There are many cases in which foreigners failed to get vaccinated because they threw away vaccination eligibility cards that they were unable to read, or because they could not fill out the pre-vaccination questionnaire.

Yes, I haven't heard that in a long time. That it's the foreigners' fault they didn't read it.

The problem is rather that the whole vaccination event is an incredible mess and confusion. Did you realise how many different papers came in the envelope with the vaccination coupon itself? That alone is confusing. And then once you have to fill it out. Then you have to register once. Upon arriving at the vaccination center, one person checked part of one paper, asked me one thing, another person checked a second paper and asked another thing. And finally they asked me if I had any health problems, although that is exactly what I stated on their questionnaire. I have no problem with Japanese, but it was very confusing. In the envelope I received several leaflets with various childish mascots in the sense of "let's vaccinate ourselves to get rid of the corona virus", etc. Of the 10 or so different sheets, two were relevant - a vaccination card and a health questionnaire. And the fact that it's all confusing and overcomplicated is not a problem of foreigners or (in)knowledge of the language, it's a problem of it being overcomplicated and overconfusing.

13 ( +13 / -0 )

Posted in: Survivors sue landowners over deadly July mudslide in central Japan See in context

They have no chance of winning at all. At best, the lawsuit will drag on for years, they'll have to prove that the companies are responsible, wasting a lot of time looking into things,...... A common practice in such cases.

2 ( +3 / -1 )

Posted in: Tokyo Games CEO: Official costs will be known early next year See in context

Toshiro Muto, the chief executive officer of the Tokyo Olympic organizing committee,...................................“I'm not prepared to reply to your question," Muto said when asked by a Japanese reporter during a news conference. “I don’t have the information yet. The people in charge are looking into this.”

Typical. No one's in charge here. It's always someone else. The health minister in charge of health? No, it's someone else. The CEO of the Tokyo Olympic organizing committee in charge of the Tokyo Olympic organizing committee? Someone else.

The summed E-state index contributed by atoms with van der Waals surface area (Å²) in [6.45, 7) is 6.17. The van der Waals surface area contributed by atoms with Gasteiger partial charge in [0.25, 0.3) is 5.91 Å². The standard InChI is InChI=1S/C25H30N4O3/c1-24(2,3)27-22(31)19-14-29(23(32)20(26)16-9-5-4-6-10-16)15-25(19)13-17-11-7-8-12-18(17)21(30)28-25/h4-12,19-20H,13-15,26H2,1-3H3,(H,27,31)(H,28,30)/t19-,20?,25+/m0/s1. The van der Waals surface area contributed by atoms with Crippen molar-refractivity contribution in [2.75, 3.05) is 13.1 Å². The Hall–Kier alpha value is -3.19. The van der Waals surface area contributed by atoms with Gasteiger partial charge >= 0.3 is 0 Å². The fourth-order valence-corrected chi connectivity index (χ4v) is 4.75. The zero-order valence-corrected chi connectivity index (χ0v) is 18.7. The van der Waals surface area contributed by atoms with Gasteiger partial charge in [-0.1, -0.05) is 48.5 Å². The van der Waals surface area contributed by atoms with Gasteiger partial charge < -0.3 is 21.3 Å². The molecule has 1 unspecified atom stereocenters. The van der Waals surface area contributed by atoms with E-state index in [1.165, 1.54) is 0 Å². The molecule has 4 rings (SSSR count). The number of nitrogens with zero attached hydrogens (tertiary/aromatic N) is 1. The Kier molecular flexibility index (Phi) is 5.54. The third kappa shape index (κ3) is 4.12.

Then who's responsible? And what powers does/had the CEO of the Tokyo Olympic organizing committee then? How much did he get paid for it? And everyone is always looking into something.

Don't they have a ledger, ongoing statistics, ongoing accounting? So they don't keep track of how much money they spend/spent, to whom, when, for what? Is this a joke?

As @factchecker said

Expect the phrase 'Eye watering' to be used.

Exactly.

3 ( +4 / -1 )

Posted in: Suga touts achievements, rues short tenure in final press conference See in context

touted his government's success in rapidly vaccinating Japan's population against COVID-19 but voiced disappointment at the shortage of time to implement his policies at what is expected to be his final press conference in office

Does he mean the fact that a lot of private companies have taken the situation into their own hands and started vaccinating their own employees? Because either there were no vaccines, or there were and it was almost impossible to get vaccinated anywhere without having to phone dozens of different places?

And the lack of vaccines? Does he mean the fact that we have bought 60 million doses of vaccines and have gradually donated them to other countries, or are we yet to donate them as we have committed to?

And lack of time? They had more than a year and a half to prepare a plan and respond to the situation. Instead, it was just a misery of trying one course of action and seeing what happens. Instead of taking their cue from, for example, hard-hit countries like Italy or Spain, the Czech Republic, etc.

No, Japan fell asleep. We may be vaccinating at a faster pace now than when we started, but few people realise or even mention the fact that Japan is supposed to be a developed country, not a third world country.

Suga thanked the public for complying with restrictions on social and business activity, which had remained in place in at least some part of the country since early April.

"Without your cooperation, we would not have been able to realize a single thing. I want to thank everyone for your support," he said, bowing deeply in front of the cameras.

Exactly. Without our cooperation. Many businesses, private individuals and the like have taken the situation into their own hands rather than live in that "legal vacuum" where the state on the one hand has issued a "state of emergency" and on the other hand has argued that it can't enforce it because the Constitution does this or that.

but I was able to tackle longstanding issues and set a path for many reforms

In other words, I didn't do anything myself, I just left it to my successors.

9 ( +10 / -1 )